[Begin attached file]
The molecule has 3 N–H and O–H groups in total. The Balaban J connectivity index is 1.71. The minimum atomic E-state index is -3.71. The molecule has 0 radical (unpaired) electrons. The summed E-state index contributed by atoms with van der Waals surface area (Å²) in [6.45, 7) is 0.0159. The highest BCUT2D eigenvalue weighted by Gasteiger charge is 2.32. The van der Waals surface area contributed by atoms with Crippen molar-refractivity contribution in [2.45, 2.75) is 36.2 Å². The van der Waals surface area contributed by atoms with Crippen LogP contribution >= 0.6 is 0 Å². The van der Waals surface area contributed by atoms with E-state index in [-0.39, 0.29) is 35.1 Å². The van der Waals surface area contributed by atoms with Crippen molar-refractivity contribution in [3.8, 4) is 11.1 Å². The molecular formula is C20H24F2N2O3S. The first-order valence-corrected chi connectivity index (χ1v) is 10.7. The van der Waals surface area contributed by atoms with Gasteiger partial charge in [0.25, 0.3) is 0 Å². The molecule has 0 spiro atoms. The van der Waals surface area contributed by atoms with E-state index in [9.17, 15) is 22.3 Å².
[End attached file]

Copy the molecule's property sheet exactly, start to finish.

The molecule has 3 N–H and O–H groups in total. The Balaban J connectivity index is 1.71. The minimum atomic E-state index is -3.71. The molecule has 0 radical (unpaired) electrons. The summed E-state index contributed by atoms with van der Waals surface area (Å²) in [6.45, 7) is 0.0159. The highest BCUT2D eigenvalue weighted by Gasteiger charge is 2.32. The van der Waals surface area contributed by atoms with Crippen molar-refractivity contribution in [2.45, 2.75) is 36.2 Å². The van der Waals surface area contributed by atoms with Crippen LogP contribution >= 0.6 is 0 Å². The van der Waals surface area contributed by atoms with E-state index in [-0.39, 0.29) is 35.1 Å². The van der Waals surface area contributed by atoms with Crippen molar-refractivity contribution in [3.8, 4) is 11.1 Å². The molecular formula is C20H24F2N2O3S. The first-order valence-corrected chi connectivity index (χ1v) is 10.7. The van der Waals surface area contributed by atoms with Gasteiger partial charge in [0.25, 0.3) is 0 Å². The molecule has 0 spiro atoms. The van der Waals surface area contributed by atoms with E-state index in [9.17, 15) is 22.3 Å².